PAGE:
A few years ago, while camping in just such a place with friends at Cunningham Falls State Park, we heard loud voices in the night—a big fight at a site not too far from ours. It came and went quickly, ending with a loud pop and squealing tires. In the morning, we found a bloody t-shirt draped over the sign. Please send police to number 28.
I don’t travel well now. When my daughter was born, I began sleeping less and worrying more. My first couple of vacations without her found me panicked about dying on a flight to my camping vacation in Utah, dying in a fall from a high cliff in Zion, dying from an axe murderer in the woods at Dixie National Forest. I worried a little about my daughter, too—being away from me, getting inferior care from my parents—who knew nothing about raising a girl, after all. Mostly I concentrated my fears on my own early death, worried that I’d never see my daughter again.
But my husband wants to show her the world, with or without me. He prefers without. He and my daughter first flew out to Utah two summers ago, rented a PT Cruiser, and bounced from park to park for two weeks while I worried, of course, that she’d fall from great heights; that a bad driver would crash into them; that she’d be sitting in the front seat of a vehicle with an airbag (or without one; it hardly matters); that my husband would go to the bathroom, and a stranger would snatch her from a seat in Springdale’s Bit and Spur restaurant.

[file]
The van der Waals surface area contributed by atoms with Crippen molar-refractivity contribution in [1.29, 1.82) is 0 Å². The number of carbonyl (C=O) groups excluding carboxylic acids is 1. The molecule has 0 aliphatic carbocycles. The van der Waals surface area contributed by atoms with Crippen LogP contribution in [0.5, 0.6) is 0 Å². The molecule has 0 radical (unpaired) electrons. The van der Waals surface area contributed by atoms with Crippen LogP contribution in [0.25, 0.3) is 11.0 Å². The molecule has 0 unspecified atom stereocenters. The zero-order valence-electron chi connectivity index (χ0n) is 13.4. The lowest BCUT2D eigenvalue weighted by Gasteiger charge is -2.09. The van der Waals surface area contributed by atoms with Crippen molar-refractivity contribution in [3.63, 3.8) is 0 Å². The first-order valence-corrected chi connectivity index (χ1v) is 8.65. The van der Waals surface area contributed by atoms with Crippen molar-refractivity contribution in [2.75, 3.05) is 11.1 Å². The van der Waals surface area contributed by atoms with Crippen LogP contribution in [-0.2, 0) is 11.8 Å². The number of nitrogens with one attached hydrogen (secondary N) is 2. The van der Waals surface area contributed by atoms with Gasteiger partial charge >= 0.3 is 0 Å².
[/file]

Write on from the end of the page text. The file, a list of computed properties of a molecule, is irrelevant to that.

These are only the guessed miseries, and they are horrid.
Last year, I decided it would be worse to sit at home and wonder than it would to join them, sleep or no sleep. And so my daughter and I flew to Vegas and then took a bus to St. George, not too far from Zion, Utah. The first thing I told my husband, who had driven an hour or two to pick us up, was that he smelled bad, and that set the tone for the rest of the trip. Traveling with my family, which I have done in past years (we have taken camping trips to New Hampshire’s White Mountains and New York’s Finger Lakes, with success), was not such fun this time. My daughter didn’t want to hike and complained a lot about the heat. My husband was already disappointed with me. I took sleeping pills every night, got a wicked sunburn at Lake Powell, then lost my mind at the grocery store, when my daughter disappeared from my side; I ran up and down the length of the store, screaming her name, then yelled to anyone who would listen that my daughter had been stolen. When I found her, I felt mortified and said an awful thing that I have blocked from my memory.